Captain Oblivious: That’s genius, Hellifino. I will submit a bill immediately to propose a 10% increase on taxes for things Oklahomans love – cigarettes, gasoline, license tags, donuts, dresses with spaghetti straps, trailer homes, deer stands, Bud Light, cheese enchiladas, white pickup trucks, moon pies, BBQ, casino parking, taxidermy, and handguns. We can say that 63.8% of the new revenues will go to the teacher raises while the rest goes to the general fund. That’s a real-sounding number, right?

Of course, it will never pass the other house, but we can say, “We really, really tried but those OTHER guys hate you!” We can go at it again next year if oil goes to $200/barrel and we eliminate the state income tax for people with jobs.

Standoffish Girl: Thank goodness! Are we done here? I just got a text from my secretary. I have another important meeting to get to. Or, a nail appointment. Or, a root canal. All of those are infinitely better than sitting in this closet with you dolts. 

Sergeant Hellifino: It’s good for me, too. I have a lunch meeting to get to. It’s with some oil executives to discuss their idea of the state actually PAYING them money to drill for oil. I think it’s an issue worthy of further study. 

Captain Oblivious: Terrific, we’ll probably bump into each other again soon, unless I see you coming first.

oblivious

 

Listening to the Eyes

The eyes are windows to the soul. What could be more obvious? We look through our eyes onto the world, and we look through the eyes of others into their minds.

The ability to read the messages that young people communicate with their eyes can often be as important as deciphering their words. That is – if we take the time to listen.

The following is a gentle reworking of a post I originally published in April 2016. Something inside told me it was time to publish it again.

It happened to me again last week.

As I walked the halls of one of my district schools, I caught that unmistakable look in the eye of a child. As a middle school principal for more than a dozen years, I had seen it many times before, in the glancing looks and pained expressions of far too many young people.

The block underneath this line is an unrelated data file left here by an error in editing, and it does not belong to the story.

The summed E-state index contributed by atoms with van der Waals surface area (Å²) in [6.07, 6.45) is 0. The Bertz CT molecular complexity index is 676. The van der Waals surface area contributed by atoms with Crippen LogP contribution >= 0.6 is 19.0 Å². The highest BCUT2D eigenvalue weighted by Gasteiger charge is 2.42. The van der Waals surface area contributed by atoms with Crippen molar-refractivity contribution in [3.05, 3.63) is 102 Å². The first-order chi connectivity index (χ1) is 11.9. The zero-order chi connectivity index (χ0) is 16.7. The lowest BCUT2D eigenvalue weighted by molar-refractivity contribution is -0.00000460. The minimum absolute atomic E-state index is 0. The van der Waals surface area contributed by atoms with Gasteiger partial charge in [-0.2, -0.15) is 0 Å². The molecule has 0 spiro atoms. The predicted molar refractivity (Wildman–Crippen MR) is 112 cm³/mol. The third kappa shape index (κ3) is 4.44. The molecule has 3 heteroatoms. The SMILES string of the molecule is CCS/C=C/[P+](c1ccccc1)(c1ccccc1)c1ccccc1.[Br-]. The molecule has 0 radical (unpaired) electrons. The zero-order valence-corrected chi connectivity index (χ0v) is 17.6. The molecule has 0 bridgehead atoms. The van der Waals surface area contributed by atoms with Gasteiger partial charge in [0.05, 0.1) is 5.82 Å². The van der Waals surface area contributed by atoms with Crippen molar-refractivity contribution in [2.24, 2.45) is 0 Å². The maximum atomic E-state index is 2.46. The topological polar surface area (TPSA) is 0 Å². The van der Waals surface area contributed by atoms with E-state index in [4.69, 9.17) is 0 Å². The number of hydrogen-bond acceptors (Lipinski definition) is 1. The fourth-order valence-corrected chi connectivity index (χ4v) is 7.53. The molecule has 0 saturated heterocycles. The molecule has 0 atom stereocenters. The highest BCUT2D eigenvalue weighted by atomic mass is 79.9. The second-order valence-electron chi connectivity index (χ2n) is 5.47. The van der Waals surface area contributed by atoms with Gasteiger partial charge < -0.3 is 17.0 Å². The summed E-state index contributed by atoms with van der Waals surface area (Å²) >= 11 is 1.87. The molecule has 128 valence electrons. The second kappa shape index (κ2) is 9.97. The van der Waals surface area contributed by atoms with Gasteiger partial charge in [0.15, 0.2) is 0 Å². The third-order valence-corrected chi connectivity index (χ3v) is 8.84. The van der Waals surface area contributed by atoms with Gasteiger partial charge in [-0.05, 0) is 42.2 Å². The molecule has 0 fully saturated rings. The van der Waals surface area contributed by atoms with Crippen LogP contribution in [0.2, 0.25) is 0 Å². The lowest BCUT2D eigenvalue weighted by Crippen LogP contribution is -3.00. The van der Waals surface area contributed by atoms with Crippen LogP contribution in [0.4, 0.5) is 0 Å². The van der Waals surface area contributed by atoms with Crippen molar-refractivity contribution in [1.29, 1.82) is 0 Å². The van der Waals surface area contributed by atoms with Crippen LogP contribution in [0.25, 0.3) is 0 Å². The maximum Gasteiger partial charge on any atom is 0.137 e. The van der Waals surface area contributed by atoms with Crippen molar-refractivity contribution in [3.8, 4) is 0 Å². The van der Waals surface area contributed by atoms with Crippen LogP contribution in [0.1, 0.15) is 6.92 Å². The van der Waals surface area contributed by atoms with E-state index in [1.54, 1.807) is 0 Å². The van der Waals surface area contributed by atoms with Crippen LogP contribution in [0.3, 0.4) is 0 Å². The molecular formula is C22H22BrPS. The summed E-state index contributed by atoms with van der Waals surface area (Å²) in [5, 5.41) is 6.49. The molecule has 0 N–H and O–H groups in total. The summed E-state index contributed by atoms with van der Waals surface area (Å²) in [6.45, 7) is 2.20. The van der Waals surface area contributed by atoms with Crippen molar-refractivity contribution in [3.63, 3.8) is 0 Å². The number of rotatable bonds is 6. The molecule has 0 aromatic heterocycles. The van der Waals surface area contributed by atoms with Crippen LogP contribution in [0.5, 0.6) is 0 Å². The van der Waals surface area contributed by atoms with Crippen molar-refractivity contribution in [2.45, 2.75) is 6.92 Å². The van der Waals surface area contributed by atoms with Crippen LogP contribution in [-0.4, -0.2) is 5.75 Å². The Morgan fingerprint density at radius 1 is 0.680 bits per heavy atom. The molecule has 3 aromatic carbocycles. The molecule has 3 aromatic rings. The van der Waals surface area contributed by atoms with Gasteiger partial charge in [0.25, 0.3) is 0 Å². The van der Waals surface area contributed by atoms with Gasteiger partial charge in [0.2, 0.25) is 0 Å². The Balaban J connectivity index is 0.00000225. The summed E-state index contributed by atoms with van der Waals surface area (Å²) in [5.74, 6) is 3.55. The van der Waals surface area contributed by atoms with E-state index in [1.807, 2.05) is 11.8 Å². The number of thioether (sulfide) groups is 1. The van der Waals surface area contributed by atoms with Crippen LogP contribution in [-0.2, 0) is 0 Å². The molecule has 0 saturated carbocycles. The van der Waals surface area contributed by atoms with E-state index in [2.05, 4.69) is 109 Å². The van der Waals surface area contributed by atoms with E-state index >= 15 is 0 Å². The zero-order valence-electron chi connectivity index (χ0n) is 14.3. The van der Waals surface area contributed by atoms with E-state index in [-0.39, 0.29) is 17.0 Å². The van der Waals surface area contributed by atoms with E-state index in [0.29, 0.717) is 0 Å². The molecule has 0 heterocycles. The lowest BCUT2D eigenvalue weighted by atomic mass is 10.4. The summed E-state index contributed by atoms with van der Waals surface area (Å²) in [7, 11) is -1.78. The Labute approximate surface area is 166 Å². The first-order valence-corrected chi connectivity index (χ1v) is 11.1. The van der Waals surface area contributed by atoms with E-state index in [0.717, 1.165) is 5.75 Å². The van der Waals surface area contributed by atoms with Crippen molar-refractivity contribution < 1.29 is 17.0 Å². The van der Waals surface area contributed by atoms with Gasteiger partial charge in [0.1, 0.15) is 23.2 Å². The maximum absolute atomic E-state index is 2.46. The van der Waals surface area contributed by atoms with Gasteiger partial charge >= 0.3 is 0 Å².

There was a time ten or twenty years ago I might have missed it or just chalked it up to some kid going through normal adolescent angst. Even if I had noticed it, I may have just referred him to the counselor and went on with my daily routine.

That was before my brother died after having his life truncated by the scourge of drugs and alcohol. Before I realized it was getting too late to intervene or even tell him how much I loved him.

That was before I took the time to remember the contributions of a special teacher from my high school years. Before he tragically took his own life a decade later. Before I had the chance to share with him just how much his extra efforts had meant to me and how he had changed my life.

That was before a seemingly happy, carefree eighth-grade student at my middle school went home one day, ate dinner with his family, cleaned his room, put on his “Sunday best,” lay down in bed, and pulled the trigger of a gun. Before an inconsolable mother asked me a few weeks later, “Did you see or notice anything at school that might help us understand why our beautiful boy would want to die?”

I didn’t have an answer.

I have no answers for why people choose to engage in destructive behaviors or make the fateful decision to end their lives prematurely. I have no special training or expertise in this area. I do know we are fortunate to have highly skilled counselors and social workers to help our children navigate the trials of life in a fast-moving, often disorienting society.

At the same time, I hope each of the experiences described above have made me more observant, more discerning, more compassionate, more reflective, and more, well .  .  .  human.

Anyhow, back to the child I saw in the hall last week. He wore that look on his face.

It was a mixture of sadness, anger, and despair.

It was obviously not this child, but his expression was eerily similar.

angry boy

Do you see it?

I asked him if he was okay. He walked on without a response.

I turned and caught up with him. I introduced myself and said, “I know you don’t know me, but you look upset and I just wanted to see if there was anything I could do to help.”

His response was a curt, “I’m fine.”

Yet what I heard was more like, “I’m sad, hurt, anxious, depressed, lonely, misunderstood, insignificant, ugly, unlovable, broken, dying insi.., Fine!

Can you see it in the look of this young lady? She would likely say she was fine, too.

sad girl

Please don’t misunderstand me. I am not saying that every child who is sad or angry or somehow disjointed is suicidal or dangerous. It is perfectly fine and normal to experience the emotions of sadness and frustration, as they are part of life.

The vast majority of children (and adults) we encounter in our schools would never think of harming another person or themselves.

At the same time, it is a painful symptom of too many dysfunctional young lives.

The statistics on youth suicide are alarming. According to the CDC, suicide is the third leading cause of death among young people, resulting in about 4,400 deaths per year. For every suicide among young people, there are at least 100 suicide attempts. Over 14 percent of high school students have considered suicide, and almost 7 percent have attempted it.